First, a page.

Referring to her boss, he encouraged her to ‘talk to the chief about it’ because ‘he knows about it.’

Hutchinson testified that she went straight to Meadows and told him about her ‘interesting’ conversation with the disbarred attorney.

‘There’s a lot going on, Cass. I don’t know, things could get real, real bad on January 6th,’ she recalled Meadows saying.

She shared her own perspective, adding: ‘That evening was the first moment I remembered feeling scared and wondering what could happen on January 6.’ 

Her testimony also paints a picture of Trump having to be dissuaded from marching to the Capitol with his supporters that day – despite Meadows claiming in his book that the former president was not serious when he told his supporters he’d do so.

‘I was aware of a desire of the president to potentially march to the or accompany rally attendees to the Capitol,’ former Trump aide Nick Luna testified in a videotaped deposition shown on Tuesday.

Chairman Bennie Thompson opened the hearing showing how close Hutchinson's office was to Trump

Chairman Bennie Thompson opened the hearing showing how close Hutchinson’s office was to Trump

Hutchinson testified that Trump was so angry that his Secret Service agents refused to take him to the Capitol on January 6 that he lunged for one of their throats

Hutchinson testified that Trump was so angry that his Secret Service agents refused to take him to the Capitol on January 6 that he lunged for one of their throats

A National Security Council chat log shown by the committee suggests he was hell-bent on going with supporters and staffers were ‘begging him to reconsider.’ 

During her live testimony, Hutchinson recalled a conversation with House GOP Leader Kevin McCarthy during which he allegedly begged her to dissuade Trump from going to the Capitol.

She said McCarthy was ‘frustrated and angry.’ Hutchinson told him she was not aware of Trump’s plan to go to the Capitol at the time.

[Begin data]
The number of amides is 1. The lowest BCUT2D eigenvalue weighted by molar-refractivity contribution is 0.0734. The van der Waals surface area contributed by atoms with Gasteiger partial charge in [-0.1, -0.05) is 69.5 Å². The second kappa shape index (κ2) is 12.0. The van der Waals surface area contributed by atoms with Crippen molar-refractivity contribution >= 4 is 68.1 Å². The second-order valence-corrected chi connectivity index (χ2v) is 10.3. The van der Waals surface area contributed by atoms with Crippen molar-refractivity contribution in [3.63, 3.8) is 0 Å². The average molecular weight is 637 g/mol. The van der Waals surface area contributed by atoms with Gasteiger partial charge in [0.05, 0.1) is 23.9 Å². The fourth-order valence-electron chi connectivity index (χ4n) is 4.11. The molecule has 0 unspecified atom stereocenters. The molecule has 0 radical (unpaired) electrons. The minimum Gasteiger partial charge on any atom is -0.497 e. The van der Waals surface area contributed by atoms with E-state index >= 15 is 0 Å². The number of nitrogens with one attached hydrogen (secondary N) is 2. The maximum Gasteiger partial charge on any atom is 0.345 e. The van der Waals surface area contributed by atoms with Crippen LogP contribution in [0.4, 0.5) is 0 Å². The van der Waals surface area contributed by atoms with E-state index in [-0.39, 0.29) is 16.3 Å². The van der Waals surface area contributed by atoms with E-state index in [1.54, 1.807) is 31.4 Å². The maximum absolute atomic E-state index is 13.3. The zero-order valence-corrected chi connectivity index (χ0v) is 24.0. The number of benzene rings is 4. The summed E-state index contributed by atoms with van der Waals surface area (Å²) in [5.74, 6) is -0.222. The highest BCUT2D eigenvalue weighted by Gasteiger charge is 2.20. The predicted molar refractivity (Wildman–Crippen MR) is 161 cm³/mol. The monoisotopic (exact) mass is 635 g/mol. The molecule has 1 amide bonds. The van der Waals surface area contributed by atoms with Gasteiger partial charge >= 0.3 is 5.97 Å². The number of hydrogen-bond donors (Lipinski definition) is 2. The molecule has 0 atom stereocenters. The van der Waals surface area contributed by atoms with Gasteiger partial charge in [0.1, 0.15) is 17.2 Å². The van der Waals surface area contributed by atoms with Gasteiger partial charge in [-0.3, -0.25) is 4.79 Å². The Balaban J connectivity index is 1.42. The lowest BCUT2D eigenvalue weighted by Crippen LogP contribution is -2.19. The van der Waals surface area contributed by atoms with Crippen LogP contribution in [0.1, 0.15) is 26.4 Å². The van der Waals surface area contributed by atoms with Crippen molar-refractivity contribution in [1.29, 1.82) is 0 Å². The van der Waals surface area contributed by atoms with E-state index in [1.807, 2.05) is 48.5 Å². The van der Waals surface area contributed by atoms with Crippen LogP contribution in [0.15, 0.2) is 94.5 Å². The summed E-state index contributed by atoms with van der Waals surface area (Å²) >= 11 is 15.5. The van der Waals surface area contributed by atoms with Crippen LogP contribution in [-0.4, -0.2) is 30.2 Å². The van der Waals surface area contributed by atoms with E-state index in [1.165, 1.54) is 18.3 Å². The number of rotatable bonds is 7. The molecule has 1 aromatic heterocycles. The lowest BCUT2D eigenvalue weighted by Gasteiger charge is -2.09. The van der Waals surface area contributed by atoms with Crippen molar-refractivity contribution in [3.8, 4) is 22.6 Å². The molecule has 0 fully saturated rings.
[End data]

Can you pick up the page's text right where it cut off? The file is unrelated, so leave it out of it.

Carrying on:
‘He just said it on stage Cassidy, figure it out,’  McCarthy apparently told her.

The 25-year-old has firsthand knowledge of conversations between Trump and his allies in the lead-up to the 2020 election and after it.

At the outset of the hearing, Vice Chair Liz Cheney said the panel would be ‘departing’ from its normal format to accommodate the ‘important and cross-cutting topics’ in Hutchinson’s wide-ranging testimony.

Thompson opened his line of questioning asking Hutchinson about her relatively short resume compared to other senior White House staffers, before displaying diagrams reflecting the physical proximity her office had to Trump in the Oval Office. 

Tuesday’s hearing was revealed in an announcement roughly 24 hours before it was set to occur. The surprise event came after Thompson told reporters last week that his committee’s final two presentations would be delayed until July.

In an unusual move, the panel gave no additional details in its announcement but said it would ‘present recently obtained evidence and receive witness testimony.’

Hutchinson has been deposed by the committee at least three times behind closed doors for a combined nearly 20 hours. 

She’s previously told lawmakers that Trump showed support for rioters in the US Capitol who were chanting ‘Hang Mike Pence’ and that she saw the president’s former chief of staff burn pages in his office after a meeting with GOP Rep. Scott Perry. 

The January 6 committee is also looking into phone calls reportedly made among Trump’s adult children and his top aides discussing election strategy in September 2020, the Guardian reported on Tuesday.

The calls were made at a private event and were captured on video by British documentary filmmaker Alex Holder. Holder’s first-hand footage and interviews of Trump, his family and Vice President Mike Pence in the weeks leading up to the November presidential race have become a focal point for the committee as it hones in on Trump’s plan to undermine American democracy.

Lawmakers are focused on whether the former president and his children were involved in a plot to send in fake electors to upend Joe Biden’s Electoral College victory. The Justice Department has separately subpoenaed at least nine people linked to the scheme.